Another year has gone by, which means another Spring Festival has been celebrated throughout China. For a foreigner teaching English in China, who has the unique opportunity to experience formal family dining around the holidays, eating can be somewhat of a challenge. Perhaps nothing (not even language) comes into play as much as Chinese eating customs and dining etiquette. Chinese people love to eat together, with tonnes of dishes being shared, rather than eating as an individual. It can feel like an overwhelming experience being faced by all that food and not knowing where to start, and what to do.
If you’re heading out to China, or you’re thinking about it, then don’t worry. I have put together eight tips, so you can enjoy your food without the stress of a 9 am beer or filling up too soon!
*Please keep in mind that local dining customs and etiquette can vary drastically based on where one is in China. For this post, I tried to stay as close to basic, universal tips as I could. Enjoy!
- Embrace The Big Lunch
- Know Your Seating
- Start With The Closest Dish
- Pace Yourself
- Refuse The Drink
- White, Red, or Draft?
- Show Off Your “Pour-Etiquette”
- Never Be The “Lone Wolf” Drinker
In Western cultures, we tend to make dinner the main show, with the most formality and the biggest size. When it comes to Chinese dining and eating customs, however, lunch is by far the largest meal of the day. Breakfast mainly consists of leftovers from the following dinner or a small portion of noodles/soup. In many places, dinner is by far the smallest meal of the day. The father of the home I was staying at said that this way they can burn off all the calories throughout the day, and avoid sleeping on an overfilled stomach. Going all out at lunchtime is the way it goes, and don’t worry, an afternoon nap is always acceptable.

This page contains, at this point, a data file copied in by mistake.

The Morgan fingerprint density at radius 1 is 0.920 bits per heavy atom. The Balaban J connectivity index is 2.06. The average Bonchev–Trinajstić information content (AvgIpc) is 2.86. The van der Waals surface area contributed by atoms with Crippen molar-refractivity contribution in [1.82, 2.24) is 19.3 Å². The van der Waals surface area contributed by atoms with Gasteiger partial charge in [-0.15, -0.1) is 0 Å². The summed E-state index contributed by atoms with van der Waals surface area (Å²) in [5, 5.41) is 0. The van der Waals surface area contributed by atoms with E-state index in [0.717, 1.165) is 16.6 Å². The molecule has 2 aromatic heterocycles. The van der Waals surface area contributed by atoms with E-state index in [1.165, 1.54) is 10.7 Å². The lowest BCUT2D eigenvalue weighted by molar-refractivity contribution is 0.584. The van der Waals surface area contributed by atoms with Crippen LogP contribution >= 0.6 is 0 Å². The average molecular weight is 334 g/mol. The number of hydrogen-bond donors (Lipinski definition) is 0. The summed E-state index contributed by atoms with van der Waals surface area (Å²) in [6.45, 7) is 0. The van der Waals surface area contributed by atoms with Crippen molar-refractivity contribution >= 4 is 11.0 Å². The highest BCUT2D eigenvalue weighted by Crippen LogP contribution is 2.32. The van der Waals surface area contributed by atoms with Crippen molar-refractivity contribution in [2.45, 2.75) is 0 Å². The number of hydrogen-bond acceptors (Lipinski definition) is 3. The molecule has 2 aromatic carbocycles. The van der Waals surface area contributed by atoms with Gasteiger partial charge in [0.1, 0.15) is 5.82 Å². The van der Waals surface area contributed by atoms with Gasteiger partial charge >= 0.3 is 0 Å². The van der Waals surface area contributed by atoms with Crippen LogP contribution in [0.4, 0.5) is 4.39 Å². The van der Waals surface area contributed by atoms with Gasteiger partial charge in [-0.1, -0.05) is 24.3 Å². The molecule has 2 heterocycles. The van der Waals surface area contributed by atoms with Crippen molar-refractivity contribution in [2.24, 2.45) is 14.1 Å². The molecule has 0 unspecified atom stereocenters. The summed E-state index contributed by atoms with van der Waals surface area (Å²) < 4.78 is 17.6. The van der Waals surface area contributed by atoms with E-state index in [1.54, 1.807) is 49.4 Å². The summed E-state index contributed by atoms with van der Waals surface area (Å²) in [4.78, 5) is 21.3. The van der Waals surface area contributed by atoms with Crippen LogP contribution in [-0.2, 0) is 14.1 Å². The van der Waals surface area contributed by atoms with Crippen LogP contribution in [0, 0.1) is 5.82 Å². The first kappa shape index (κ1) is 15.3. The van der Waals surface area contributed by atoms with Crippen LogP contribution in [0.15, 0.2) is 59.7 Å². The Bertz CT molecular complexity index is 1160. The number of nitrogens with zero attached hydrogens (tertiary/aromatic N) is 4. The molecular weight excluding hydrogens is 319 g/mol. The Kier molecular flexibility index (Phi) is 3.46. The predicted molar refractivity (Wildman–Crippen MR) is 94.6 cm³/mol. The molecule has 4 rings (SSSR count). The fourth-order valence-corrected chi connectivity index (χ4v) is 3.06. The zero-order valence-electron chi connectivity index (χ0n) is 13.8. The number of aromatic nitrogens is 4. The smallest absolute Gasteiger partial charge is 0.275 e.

As far as picking a seat goes, many times the host or hostess will indicate a seat for you to sit in. If it’s a square table, the host (or person of highest ranking) sits at the head. If it’s a big circle table (think a private room of a fancy restaurant), the host or boss will typically sit in the seat directly opposite the door (so that they can have direct eye contact with anybody walking in the room). Important guests will typically be asked to sit next to the head seat of the table. If picking your seat, try to avoid these seats, but in an informal family setting these dining etiquette rules may not be as strict.
It is customary for the host to put the freshest/best/special dish directly in front of you, so you have easy access to it. In situations where that speciality item is not appealing to you (octopus head, pig feet, etc.), it is still quite rude to reach across the table for something else for your first bite. Always try it first, and if you aren’t consistently eating it, the host will get the hint and move the dishes he or she thinks you like in front of you.
The first couple times at the dinner table I ended up being the first one to finish my meal and was amazed at the amount of time after I had finished that my host family had continued. I was baffled at how much they could eat until I finally realised that they were setting their chopsticks down to talk, drink, and take small breaks throughout the meal. The tricky thing here is that if they see you put your chopsticks down, they’ll urge you to keep eating. Talk about a sticky situation. Best thing to remember here, pace yourself and be cordial at the same time, and you’ll run into no etiquette problems.